Valeant stock is down another 10% today. I’m wondering if some of the Wall Street Journal writers are reading this blog because the WSJ published an article late yesterday in which it reported that VRX could be forced to write-down its goodwill. I published an article two days ago in which I analyzed why VRX’s goodwill “asset” was likely fraudulent.
VRX said it won’t meet the March 15th deadline to file its delayed 10-K. It has until March 30th to file, otherwise it has 30 days before the bank creditors can declare an event of default and demand repayment of the debt. Because VRX’s tangible assets are worth less than the amount of debt outstanding, the most likely scenario is that the banks will grant covenant relief. At that point, VRX will attempt to sell assets in order to help pay down debt.
An analyst quoted in yesterday’s NY Times agrees with my assessment: “I’m not sure that the businesses are worth the debt. The value of the assets depended in part on Valeant’s ability to take price increases and get insurers to pay for these overpriced drugs. The assumptions they made when they acquired these businesses no longer apply.”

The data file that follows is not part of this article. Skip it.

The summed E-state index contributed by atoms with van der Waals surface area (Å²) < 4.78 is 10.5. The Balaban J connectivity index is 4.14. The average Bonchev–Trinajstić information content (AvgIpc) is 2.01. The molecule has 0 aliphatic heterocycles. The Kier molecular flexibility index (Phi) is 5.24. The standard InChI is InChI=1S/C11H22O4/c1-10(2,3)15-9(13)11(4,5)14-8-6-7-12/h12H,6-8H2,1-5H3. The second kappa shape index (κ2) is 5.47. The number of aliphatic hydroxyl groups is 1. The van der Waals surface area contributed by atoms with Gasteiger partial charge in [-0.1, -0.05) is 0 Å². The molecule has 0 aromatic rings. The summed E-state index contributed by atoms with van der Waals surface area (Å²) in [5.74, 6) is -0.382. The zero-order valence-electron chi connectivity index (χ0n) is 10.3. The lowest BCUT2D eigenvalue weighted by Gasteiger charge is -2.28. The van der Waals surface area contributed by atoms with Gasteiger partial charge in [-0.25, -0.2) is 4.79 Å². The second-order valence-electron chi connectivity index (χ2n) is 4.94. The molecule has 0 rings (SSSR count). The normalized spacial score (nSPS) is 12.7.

VRX is entering the “IDS” stage of business failure – the “Irreversible Debt Spiral.” Reportedly VRX has signed confidentiality agreements with potential buyers of some of VRX’s businesses, some of which VRX overpayed to buy in the past few years (Bausch & Lomb, Obagi and Solta). At this point VRX’s stock should begin another leg down, below $10.
VRX’s survival as a going concern will depend on two factors: 1) the degree to which creditors are willing to restructure VRX’s debt obligations and 2) the amount of capital to pay down debt that VRX can raise through asset sales. The latter variable is now more challenging because potential buyers know VRX is desperate.
Regardless of the VRX’s future as a going concern, VRX stock is headed lower. Any professional money manager who continues to hold this stock on behalf of investors is, at this point, in serious breach of its fiduciary duty.